Leading Theological Education


Leading Theological Education

In difficult times of external and internal pressures on seminaries and colleges, it is fundamentally important that they have good leaders.

The theory of leadership in theological education is not that difficult to set out; it is the practice that is so hard and complicated. But let us at least set out the theory. This is a personal view coming out of leadership in theological education in two continents and some primary and secondary research in the European situation.

There are five foundational relationships that the college or seminary leader, or better, leadership team, has to create, maintain and develop;

  1. with the vision

The clarity, appropriateness and endurance of a vision are fundamental for prosperity in any organisation, and so it is with us. The vision of a college can develop; it must match good theory and practice in theological education; it must be expressed relevantly in the contemporary situation. Developing, examining and expressing it anew however requires us to return to it and let it govern our practice.

  1. with the churches

A theological education institution is an extension of the churches and serves the churches in their ministry and mission. To serve requires us to be in a good relationship of trust with those we serve. Such trust is built on a common understanding of what teaching and training is all about and may need to be built partially by us listening genuinely to them and them knowing we are listening; partly by the college or seminary educating the churches and mission societies as to what they should ask of us; but always in humility and never losing close contact and mutual appreciation.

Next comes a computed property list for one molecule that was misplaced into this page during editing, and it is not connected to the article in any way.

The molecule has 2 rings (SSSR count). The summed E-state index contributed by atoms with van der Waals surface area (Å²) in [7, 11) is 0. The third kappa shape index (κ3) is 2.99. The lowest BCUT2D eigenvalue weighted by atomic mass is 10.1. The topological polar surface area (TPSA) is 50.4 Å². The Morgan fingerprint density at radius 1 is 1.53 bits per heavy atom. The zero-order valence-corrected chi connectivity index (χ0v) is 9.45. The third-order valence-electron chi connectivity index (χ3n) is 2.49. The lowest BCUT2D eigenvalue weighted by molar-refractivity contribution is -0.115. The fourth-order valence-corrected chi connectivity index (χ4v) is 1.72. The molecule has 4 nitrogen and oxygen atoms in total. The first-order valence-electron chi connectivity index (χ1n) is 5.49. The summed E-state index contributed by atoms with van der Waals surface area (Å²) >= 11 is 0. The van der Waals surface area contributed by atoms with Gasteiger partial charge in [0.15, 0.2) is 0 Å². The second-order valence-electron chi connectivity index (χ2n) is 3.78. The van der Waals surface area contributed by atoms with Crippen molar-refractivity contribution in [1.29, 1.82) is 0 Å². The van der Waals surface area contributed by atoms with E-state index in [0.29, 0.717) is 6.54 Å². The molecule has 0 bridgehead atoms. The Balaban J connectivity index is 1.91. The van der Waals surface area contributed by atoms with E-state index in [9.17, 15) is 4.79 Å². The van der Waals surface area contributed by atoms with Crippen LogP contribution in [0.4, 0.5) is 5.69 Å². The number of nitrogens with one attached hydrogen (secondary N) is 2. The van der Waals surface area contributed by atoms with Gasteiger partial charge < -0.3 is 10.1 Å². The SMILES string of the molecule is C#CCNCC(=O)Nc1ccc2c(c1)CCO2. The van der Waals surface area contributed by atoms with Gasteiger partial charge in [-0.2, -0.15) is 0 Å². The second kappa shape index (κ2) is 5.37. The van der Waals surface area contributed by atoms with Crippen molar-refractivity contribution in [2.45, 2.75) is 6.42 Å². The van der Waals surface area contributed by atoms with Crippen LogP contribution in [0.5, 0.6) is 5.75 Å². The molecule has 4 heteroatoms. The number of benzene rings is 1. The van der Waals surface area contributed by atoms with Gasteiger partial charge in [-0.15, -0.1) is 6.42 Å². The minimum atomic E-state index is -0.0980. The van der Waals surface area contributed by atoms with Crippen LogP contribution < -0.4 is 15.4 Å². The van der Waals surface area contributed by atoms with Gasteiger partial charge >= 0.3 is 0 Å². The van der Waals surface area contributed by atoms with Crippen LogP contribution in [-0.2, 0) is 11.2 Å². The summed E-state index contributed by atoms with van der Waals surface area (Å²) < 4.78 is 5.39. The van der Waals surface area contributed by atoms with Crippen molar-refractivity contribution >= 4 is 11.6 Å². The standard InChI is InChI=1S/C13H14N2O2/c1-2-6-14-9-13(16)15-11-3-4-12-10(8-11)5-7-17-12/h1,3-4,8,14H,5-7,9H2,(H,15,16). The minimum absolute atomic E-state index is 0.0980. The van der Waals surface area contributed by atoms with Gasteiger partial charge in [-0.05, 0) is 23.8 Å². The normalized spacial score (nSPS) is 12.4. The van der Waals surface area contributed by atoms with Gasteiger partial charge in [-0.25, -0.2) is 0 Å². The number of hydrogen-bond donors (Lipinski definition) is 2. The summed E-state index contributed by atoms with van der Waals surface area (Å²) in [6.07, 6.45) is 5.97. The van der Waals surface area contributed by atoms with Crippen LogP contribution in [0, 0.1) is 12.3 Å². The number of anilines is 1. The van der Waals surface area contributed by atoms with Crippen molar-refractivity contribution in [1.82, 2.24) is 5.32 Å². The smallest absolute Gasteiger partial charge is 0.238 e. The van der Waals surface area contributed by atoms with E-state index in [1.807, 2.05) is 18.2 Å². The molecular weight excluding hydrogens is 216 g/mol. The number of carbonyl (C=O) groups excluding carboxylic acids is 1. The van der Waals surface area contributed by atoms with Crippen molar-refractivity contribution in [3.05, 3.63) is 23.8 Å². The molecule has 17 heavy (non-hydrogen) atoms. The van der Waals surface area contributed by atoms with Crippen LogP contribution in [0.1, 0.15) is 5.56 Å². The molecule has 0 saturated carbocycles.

1. with our students

Students generally come from a different generation and cultural frame from us as teachers and leaders, so again the task of listening and understanding is key if a gap is not to open up between them and the college leadership. Also important is setting before them often and well, the vision and ethos of the college, why it matters and how they should respond. In days where students are becoming consumers of education this is vital.

  1. with society

The “yes” of the churches and missions and the “yes” of the students is very important, but we are not islands un-touched by society, its ideas and requirements. Our colleges are little boats floating in the same sea as everyone else. The “yes” of society to us is also vital if we are to function. In particular, we cannot go back to the obscurantism of a rejection of the academic area but must develop a good relationship here also.

  1. with the staff

After all, who are the leaders leading but the staff? This relationship is based on a shared vision, on a knowledge of love and care as an attitude towards them and a blending of each one’s individual calling into the calling and vision of the college. Being human people, that is hard, being Christians, that is possible. But it is a large part of the work of a leader, patiently showing grace and good will, building trust, fighting fires and praying together. Leading people through relationship.

Global and local circumstances and movements outside the power of leaders to change, bear hard on any leadership situation today, it is a difficult job to steer the ship in choppy waters. Building and strengthening these five relationships is the goal. Working out how, with our own weaknesses and strengths, in our particular situation, is the messy leadership job we must do.

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